I Have POWER!
September 21, 2012 § 2 Comments
And it WORKS! :) I have never wired anything at all. Ever. To me this was the most scary part about jumping off this big cliff of building a tiny house. I knew there was always the back-up that I could hire and electrician but I WANTED to do it myself… because of this and the fact that electricity can hurt you I have been pokey about getting to it (I have excellent procrastination skills!). I wired the house a while back but I never hooked up the stuff, it was too scary so I justified putting it off. But now, it works! I’m SO proud!
I have 15 outlets and 7 switches, including 2 3-way switches. Of the outlets there are 2 GFCI outlets, one in the bathroom and one in the kitchen. In total I have 8 breakers, 3 20 amp, simply because the panel came with them and 5 15 amp, one of which is a GFCI breaker (the floor), which is different from a GFCI outlet. So, that’s the general breakdown of how my power is diverted, to go a little further I will break down HOW I decided to break up the spaces:
I could have done this with WAY less breakers but since my panel is in the middle of my front wall it made sense to save some work and some wire by separating out the sides, in theory the whole living and bed area could have been on one breaker but instead the right side is on one (15 amp) and the left side is on another (15 amp). Then the lights in the living room and the side porch are on one (15 amp), the kitchen lights are on one with the back porch light (15 amp). The kitchen outlets are on a separate one (20 amp) . The microwave is on it’s own outlet with a dedicated breaker (20 amp) and the fridge is on the same run as the bathroom light and outlets (20 amp). That is my 7 standard breakers.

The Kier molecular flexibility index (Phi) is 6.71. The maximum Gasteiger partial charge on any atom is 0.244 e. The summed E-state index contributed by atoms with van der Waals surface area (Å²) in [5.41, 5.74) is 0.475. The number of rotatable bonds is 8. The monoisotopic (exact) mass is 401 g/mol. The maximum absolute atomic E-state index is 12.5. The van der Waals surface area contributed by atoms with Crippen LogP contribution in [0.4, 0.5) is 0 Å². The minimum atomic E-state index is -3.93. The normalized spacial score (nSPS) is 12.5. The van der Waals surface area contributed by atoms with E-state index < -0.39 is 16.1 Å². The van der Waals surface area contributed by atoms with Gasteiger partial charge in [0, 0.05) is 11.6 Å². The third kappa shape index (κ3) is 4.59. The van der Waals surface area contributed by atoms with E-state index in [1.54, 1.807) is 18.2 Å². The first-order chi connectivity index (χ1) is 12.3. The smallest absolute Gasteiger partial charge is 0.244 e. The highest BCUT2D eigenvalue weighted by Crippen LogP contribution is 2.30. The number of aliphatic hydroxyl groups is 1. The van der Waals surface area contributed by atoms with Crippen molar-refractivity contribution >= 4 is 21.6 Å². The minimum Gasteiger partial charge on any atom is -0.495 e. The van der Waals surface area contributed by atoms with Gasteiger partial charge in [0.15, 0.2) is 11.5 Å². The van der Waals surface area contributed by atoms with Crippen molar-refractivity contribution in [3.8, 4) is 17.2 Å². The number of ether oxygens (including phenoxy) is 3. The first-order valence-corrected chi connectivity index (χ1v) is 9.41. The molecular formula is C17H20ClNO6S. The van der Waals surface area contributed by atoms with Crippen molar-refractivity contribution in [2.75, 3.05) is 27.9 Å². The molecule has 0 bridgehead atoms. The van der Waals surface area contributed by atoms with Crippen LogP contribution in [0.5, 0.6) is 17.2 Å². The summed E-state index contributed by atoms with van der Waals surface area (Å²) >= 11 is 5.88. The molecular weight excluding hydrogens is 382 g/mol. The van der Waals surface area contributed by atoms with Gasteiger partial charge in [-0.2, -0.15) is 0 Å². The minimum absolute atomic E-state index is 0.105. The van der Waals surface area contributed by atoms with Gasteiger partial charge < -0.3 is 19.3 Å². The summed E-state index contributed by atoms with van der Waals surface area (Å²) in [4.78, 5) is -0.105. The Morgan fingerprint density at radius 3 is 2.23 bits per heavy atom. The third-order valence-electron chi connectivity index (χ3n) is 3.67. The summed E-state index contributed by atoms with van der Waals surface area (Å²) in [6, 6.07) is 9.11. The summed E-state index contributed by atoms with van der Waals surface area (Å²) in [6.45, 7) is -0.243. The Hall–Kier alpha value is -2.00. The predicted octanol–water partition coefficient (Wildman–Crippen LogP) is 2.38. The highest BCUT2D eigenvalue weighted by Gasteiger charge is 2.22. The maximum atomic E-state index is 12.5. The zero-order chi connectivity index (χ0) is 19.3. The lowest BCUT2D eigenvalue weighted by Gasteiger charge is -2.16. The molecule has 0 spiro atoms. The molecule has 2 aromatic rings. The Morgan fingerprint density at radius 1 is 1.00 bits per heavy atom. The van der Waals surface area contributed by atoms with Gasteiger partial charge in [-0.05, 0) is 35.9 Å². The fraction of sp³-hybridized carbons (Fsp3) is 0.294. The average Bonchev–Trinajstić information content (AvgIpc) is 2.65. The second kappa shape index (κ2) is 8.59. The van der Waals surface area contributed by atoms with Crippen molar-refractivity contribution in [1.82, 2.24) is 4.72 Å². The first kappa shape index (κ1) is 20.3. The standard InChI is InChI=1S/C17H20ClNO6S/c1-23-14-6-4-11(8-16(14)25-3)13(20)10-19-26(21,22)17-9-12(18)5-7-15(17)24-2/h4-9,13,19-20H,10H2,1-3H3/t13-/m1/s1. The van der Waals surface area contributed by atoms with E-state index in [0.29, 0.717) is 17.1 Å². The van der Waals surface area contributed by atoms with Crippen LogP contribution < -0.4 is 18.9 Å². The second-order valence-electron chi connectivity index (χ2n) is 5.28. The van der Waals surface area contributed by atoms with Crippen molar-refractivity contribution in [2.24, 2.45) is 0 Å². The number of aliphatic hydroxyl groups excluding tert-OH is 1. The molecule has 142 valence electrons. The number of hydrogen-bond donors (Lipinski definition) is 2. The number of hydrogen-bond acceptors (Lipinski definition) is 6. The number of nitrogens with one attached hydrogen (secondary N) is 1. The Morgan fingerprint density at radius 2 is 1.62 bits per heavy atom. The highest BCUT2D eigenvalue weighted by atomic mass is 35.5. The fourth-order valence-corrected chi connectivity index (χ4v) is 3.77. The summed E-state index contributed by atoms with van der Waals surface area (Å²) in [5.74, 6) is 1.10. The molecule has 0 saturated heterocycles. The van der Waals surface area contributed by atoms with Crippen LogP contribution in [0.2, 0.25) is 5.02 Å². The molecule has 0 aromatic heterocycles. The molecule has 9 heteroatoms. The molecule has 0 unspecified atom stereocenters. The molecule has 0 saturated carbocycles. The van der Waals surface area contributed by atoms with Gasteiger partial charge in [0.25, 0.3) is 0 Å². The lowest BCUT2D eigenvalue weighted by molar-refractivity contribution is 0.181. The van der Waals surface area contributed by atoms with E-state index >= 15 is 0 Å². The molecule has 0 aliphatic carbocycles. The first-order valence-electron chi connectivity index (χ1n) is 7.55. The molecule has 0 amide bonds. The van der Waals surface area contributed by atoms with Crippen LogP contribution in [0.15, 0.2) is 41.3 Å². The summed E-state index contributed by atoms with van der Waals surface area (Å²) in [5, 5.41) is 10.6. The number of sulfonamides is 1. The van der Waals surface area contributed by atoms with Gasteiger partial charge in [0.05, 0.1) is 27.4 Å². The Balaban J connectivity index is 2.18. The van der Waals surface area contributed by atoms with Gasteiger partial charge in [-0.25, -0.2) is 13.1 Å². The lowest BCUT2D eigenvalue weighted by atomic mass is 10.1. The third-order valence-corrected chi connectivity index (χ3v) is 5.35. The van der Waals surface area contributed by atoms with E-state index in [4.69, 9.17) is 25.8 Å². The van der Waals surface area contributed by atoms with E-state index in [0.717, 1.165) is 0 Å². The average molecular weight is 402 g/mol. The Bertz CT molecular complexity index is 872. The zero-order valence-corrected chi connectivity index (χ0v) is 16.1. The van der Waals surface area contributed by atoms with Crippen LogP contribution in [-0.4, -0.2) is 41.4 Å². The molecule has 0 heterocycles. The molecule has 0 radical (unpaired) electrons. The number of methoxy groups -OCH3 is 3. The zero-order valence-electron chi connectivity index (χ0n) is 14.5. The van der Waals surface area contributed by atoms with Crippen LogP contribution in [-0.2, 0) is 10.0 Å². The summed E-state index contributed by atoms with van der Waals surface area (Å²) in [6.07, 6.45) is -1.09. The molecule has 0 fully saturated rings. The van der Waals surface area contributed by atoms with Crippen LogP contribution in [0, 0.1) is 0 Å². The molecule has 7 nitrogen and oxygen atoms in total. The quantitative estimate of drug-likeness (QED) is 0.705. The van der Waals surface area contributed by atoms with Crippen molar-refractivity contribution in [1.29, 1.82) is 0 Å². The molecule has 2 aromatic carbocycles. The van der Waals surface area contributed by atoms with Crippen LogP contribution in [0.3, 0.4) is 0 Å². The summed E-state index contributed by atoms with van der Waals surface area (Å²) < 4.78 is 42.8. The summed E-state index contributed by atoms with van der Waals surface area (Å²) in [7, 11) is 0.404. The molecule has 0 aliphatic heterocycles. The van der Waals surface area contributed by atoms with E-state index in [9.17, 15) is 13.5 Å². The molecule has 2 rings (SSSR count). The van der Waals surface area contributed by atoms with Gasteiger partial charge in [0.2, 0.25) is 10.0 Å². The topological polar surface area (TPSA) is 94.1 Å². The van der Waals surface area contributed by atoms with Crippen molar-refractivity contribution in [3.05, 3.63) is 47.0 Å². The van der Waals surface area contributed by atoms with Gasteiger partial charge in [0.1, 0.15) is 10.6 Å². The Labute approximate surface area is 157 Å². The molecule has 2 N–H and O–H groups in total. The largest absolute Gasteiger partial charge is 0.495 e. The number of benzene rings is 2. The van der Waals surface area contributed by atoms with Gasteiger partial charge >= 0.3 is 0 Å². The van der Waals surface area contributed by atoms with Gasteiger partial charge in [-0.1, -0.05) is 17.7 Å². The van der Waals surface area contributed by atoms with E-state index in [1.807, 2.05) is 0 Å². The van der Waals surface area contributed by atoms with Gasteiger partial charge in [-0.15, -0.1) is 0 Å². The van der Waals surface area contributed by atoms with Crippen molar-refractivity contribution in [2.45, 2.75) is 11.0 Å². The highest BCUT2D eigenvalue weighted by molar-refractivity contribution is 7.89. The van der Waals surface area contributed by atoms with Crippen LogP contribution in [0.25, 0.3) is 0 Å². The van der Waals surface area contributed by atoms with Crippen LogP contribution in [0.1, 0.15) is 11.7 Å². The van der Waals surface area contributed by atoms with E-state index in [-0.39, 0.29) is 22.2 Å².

Now, I left one breaker off, the floor. I debated how to do this a bit but I settled on buying an extra, small, dedicated panel, one that is typically used for a hot tub. My rational behind doing two separate panels as opposed to one is as follows: I COULD have hooked them all to the same 100amp panel I had planned on just fine. A typical extension cord is 15amp (maybe 20 amps if it has the wonky plug, and we have plenty of these) so no matter how large the panel is I am limited to the size of plug I use so I would be at 15-20 amps unless I bought a bigger cord which was WAY more expensive than my chosen path and, as I see it limiting to how flexible I can be with choosing a location (most people don’t have a 30 amp plug). My max draw on my floor is 12amps, so long as that is in operation (winter) I am only going to have an extra 3 or so amps for everything else (I see me blow-drying my hair on a cold winter morning and having to run, outside in the cold, to the source of the extension cord to flip a breaker… not ideal) . Since the floor is designed as a temporary test so I can see what radiant floor heat is actually like (goes back to actually testing systems I shamelessly push in my day job…), once I go off the grid I will have to use another system for heat. In the mean time, I am trying to make my house as easy as possible to hook up so I have the most flexibility in where to park, while I am on grid I am trying to stay urban with my tiny house (it’s going to be a lot harder to find a place if I say, oh, I just need a 30amp plug, let me re-wire your house for you…). SO, the logical solution for me was to keep all the functioning parts of my house on the main panel, 15 amps will be more than enough to power everything I need to power, the MOST pull I have consistently is the fridge (mine is at 2.5 amps), if I got that fan heater I referred to in the previous post that would add about 3amps, my blow dryer will boost it for short increments. The only other things I really have to worry about is lights which are low pull (even LED Christmas lights which are coming soon!!). I am very confident that 15 amp is plenty for everyday stuff but because I want this floor heat I am going to add it on its own 15 amp, GFCI breaker system that will only need plugged in in the winter time. At any point, while grid tied I can have one standard extension cord coming from my house to wherever I am parked at or in the winter have two standard plugs plugged in. I just have to remember to either use two plugs from a 30 amp breaker OR to use two plugs from two separate smaller breakers. Hopefully that makes sense, I am happy with the flexibility I am keeping with this system! Once I go off grid the floor heat just goes away… sad but it will have served its purpose of educating me (and I got it WAY cheap off of Craigslist, I wouldn’t get rid of it if I had to pay full price ).